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Presenting ‘Los Dodgers,’ dressed in blue from head to toe

Dodgers outfielder Cody Bellinger shows off the team's Nike City Connect jersey and hat.
(Hunter Kondo / Dodgers)

With nods to a heavily Latino fan base and to the murals that grace the streets of Los Angeles, the Dodgers will take the field this weekend with “Los Dodgers” across their chests.

The Dodgers will be dressed almost entirely in blue: blue pants, blue jerseys and blue caps, with “Los Dodgers” in place of the interlocking LA logo on the caps.

The combination of blue jerseys and blue pants is a first in the 138-year history of the franchise, the team said.

The jerseys include a splash at the end of each sleeve, intended to represent the spray paint used for street art.

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The Dodgers' Nike City Connect jersey.
(Nike)
A closer look at the Dodgers' Nike City Connect jersey.
(Nike)
A closer look of the Dodgers' Nike City Connect jersey.
(Nike)

The Dodgers said they would debut the new look Friday and Saturday, when they host the New York Mets. The Dodgers also said they had commissioned six local artists to “bring the city’s street art culture to Dodger Stadium,” with murals to be unveiled Thursday on the loge terraces in left field and right field.

The uniforms are part of the Nike “City Connect” initiative, designed to reflect a team’s link to its home city. The San Francisco Giants featured the Golden Gate Bridge and the city’s famous fog on their City Connect uniforms; the Boston Red Sox dressed in blue and yellow in honor of the Boston Marathon.

“The Dodgers sought to celebrate their culture of baseball, which is heavily connected and influenced by Los Angeles’ Latino community,” Nike senior creative director Wil Green said.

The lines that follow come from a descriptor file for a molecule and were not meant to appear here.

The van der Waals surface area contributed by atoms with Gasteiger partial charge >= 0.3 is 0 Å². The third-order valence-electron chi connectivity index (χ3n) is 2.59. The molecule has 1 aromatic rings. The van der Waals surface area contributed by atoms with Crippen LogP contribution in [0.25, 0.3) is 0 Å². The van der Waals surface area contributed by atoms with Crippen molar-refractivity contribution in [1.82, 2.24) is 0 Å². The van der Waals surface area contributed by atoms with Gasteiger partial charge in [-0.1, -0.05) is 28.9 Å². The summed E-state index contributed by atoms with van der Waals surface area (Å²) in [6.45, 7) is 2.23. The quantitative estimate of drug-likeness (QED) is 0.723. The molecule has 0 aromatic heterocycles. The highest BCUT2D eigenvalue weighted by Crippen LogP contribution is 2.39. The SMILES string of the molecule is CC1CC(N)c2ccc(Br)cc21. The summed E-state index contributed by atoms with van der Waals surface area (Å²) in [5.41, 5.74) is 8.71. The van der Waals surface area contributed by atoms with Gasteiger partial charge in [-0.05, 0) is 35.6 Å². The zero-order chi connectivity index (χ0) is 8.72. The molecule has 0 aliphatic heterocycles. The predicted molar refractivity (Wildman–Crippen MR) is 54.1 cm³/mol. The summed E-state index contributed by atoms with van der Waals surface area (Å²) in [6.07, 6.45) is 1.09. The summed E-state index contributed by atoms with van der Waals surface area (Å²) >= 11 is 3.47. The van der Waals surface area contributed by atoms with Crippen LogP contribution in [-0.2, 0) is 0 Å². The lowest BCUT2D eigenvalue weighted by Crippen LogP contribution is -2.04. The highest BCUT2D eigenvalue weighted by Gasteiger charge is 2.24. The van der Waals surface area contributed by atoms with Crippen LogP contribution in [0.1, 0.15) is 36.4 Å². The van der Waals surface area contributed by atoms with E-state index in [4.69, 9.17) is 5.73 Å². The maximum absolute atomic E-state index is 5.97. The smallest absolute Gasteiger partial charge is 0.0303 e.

In a design process that lasted nearly a year, Green said the Dodgers and Nike considered “a dozen or more ways” to incorporate Latino influence into the uniforms, beyond adding the word “Los” in front of “Dodgers.”

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Latino fans commonly refer to the team as “Los Doyers” and have created unlicensed merchandise featuring the phrase. The Dodgers hold the trademark to “Los Doyers,” according to U.S. Trademark and Patent Office records. Nike officials declined to say why “Los Doyers” was not used on the “City Connect” jersey.

Green said murals around town that celebrate the Dodgers “feature styles borne of the city and its Latino fans.”

Dodgers' Mookie Betts poses in front of street art.
Dodgers outfielder Mookie Betts poses in front of street art while donning what the team will wear against the New York Mets on Friday.
(Hunter Kondo / Dodgers)

Said Green: “Street art is a prominent element of Los Angeles, and it’s a powerful storytelling medium for the community. The Dodgers elevated this medium in the jersey design.

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“Street art has been a part of Los Angeles for many years, and the city has become a U.S. mural destination. The emergence of street art led to decades of tension between the city, outdoor advertising agencies and street artists. Once banned by the city, the art form reemerged and L.A. street artists once again returned to public spaces for expression.”

Nike said the Dodgers and other teams would “keep and wear their City Connect design for several seasons.”

L.A. County’s new mask order would also affect the Rose Bowl, L.A. Coliseum and other venues, and reflects the higher COVID risk of the Delta variant.


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